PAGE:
Construction Industry Hits A Setback For February Employment Levels
Nonfarm payroll employment rose by 227,000 in February while the unemployment rate remained at 8.3%, the U.S. Bureau of Labor Statistics reported. The number of unemployed persons was at 12.8 million for February while both the labor force and employment rose for the month. Private-sector employment gained 233,000 jobs with gains in professional and business services, health care and social assistance, leisure and hospitality, manufacturing, and mining. The average workweek for all employees on private nonfarm payrolls remained unchanged 34.5 hours in February while average hourly earnings rose 0.1% to $23.31.
The construction industry lost 13,000 jobs between January and February, attributed to weather, according to the Associated General Contractors of America.
“Since many firms were able to either get an early start, or a late finish, to construction activity in December and January because of mild conditions, this month's job decline is probably more of a seasonal correction than the start of a new trend,” said Ken Simonson, the association’s chief economist. “Given that the industry added over 47,000 jobs in the previous two months, the overall trend line is actually more positive than the monthly figures would indicate.”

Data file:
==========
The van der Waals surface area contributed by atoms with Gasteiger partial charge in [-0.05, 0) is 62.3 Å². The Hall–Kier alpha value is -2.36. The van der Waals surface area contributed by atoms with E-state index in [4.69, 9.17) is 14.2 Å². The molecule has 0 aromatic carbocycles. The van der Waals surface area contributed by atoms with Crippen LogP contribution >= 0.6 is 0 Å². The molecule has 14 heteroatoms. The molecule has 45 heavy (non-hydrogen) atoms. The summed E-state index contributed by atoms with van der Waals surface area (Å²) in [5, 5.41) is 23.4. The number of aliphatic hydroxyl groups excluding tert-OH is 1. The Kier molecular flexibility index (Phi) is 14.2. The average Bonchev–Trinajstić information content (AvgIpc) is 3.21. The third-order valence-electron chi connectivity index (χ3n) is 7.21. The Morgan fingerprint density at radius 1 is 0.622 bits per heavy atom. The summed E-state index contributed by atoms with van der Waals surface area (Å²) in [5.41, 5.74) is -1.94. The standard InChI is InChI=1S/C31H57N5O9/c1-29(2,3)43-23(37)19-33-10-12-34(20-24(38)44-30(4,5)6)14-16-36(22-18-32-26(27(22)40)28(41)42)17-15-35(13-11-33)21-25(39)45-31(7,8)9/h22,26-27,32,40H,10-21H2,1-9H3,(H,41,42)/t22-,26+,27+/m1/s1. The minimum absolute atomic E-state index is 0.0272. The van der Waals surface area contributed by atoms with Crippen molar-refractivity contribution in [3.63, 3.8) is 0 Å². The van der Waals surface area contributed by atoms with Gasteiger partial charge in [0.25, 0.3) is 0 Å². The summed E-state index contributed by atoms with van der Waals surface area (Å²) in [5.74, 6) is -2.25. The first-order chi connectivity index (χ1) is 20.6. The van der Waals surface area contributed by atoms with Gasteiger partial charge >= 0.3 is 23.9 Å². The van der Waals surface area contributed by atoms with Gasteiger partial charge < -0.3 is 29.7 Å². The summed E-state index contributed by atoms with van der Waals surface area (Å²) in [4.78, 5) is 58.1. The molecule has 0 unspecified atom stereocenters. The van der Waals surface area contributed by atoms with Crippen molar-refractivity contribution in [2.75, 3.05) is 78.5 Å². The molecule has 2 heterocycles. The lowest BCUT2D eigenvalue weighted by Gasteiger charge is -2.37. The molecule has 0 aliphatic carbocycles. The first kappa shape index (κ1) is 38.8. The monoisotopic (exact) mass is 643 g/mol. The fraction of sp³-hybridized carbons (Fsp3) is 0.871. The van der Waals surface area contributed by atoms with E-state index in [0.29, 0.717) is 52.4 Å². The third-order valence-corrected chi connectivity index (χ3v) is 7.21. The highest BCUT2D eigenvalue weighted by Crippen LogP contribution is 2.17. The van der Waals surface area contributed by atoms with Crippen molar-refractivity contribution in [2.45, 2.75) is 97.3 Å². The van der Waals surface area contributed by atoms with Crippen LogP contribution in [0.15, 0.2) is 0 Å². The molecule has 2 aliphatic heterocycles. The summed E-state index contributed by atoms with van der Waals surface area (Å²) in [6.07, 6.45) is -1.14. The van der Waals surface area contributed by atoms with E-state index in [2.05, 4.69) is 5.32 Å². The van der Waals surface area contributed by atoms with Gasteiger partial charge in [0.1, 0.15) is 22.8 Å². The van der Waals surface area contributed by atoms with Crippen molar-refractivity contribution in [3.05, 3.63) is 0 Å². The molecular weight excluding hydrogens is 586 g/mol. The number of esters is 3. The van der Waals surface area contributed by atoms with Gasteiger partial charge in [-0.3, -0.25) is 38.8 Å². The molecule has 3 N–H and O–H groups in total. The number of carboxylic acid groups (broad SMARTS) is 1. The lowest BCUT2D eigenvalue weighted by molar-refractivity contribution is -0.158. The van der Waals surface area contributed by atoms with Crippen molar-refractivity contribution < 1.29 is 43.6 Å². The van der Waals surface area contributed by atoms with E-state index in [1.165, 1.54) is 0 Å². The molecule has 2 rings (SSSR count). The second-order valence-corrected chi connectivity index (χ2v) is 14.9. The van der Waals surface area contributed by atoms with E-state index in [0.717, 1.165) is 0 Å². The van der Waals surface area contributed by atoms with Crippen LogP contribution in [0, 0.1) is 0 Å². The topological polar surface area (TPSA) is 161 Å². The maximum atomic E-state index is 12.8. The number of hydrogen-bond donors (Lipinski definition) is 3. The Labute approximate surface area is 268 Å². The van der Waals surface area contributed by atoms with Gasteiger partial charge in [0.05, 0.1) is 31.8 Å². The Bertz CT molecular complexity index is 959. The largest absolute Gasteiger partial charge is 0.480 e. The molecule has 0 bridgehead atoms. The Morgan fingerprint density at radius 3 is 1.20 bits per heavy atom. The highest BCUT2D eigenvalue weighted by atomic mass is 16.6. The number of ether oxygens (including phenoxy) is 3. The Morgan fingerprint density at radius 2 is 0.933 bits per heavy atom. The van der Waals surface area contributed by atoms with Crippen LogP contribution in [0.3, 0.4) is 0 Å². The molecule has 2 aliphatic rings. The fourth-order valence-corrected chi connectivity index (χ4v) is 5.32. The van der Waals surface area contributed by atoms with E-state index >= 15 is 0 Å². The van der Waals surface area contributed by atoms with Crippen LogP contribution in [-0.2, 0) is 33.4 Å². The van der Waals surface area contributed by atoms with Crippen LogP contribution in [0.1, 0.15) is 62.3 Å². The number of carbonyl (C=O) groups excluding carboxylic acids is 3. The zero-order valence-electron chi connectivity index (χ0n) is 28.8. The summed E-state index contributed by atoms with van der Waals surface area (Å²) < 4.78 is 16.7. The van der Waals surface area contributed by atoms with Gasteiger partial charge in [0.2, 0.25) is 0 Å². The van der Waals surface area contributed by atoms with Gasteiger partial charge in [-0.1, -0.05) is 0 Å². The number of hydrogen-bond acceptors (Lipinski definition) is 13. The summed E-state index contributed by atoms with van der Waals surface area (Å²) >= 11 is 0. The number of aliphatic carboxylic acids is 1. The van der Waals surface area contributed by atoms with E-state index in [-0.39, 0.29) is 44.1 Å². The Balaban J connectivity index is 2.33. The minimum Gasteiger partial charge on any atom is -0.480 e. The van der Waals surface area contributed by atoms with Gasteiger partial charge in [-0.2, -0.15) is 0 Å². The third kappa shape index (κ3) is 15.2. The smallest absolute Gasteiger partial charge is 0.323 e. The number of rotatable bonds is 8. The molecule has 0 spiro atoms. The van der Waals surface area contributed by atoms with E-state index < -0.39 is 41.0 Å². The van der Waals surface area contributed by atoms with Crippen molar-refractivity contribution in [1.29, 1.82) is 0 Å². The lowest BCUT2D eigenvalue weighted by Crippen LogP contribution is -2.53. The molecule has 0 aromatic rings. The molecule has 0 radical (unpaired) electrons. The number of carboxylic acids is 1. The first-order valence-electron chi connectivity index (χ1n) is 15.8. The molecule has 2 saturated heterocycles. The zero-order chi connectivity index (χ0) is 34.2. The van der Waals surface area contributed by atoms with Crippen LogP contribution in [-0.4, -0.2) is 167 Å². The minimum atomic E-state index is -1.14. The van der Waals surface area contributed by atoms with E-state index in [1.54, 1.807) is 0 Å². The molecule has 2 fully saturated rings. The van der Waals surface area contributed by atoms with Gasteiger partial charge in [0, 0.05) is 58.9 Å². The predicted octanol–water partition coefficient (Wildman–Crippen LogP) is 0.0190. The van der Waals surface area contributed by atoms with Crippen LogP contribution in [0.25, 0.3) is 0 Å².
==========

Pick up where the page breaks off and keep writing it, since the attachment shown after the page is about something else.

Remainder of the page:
Even as month-to-month levels declined slightly, total construction employment is 1.2% higher than February 2011 at 5,554,000 jobs. When comparing the past six months to their levels the previous year, all six months have shown increases. Simonson said that “having a half-year of steady improvement shows that the worst has passed." However, the construction unemployment rate in February was 17.1%, which is double the national unemployment rate.
Residential specialty trade contractor’s employment increased 1.6% from the previous year while nonresidential building construction gained 2.3%. Heavy and civil engineering construction employment rose 1.6% along with residential building increasing 1.3%.
AGC officials reported “the pickup in construction jobs was based largely on recent increases in private sector construction activity.”
(Sources: U.S. Bureau of Labor Statistics, Associated General Contractors of America)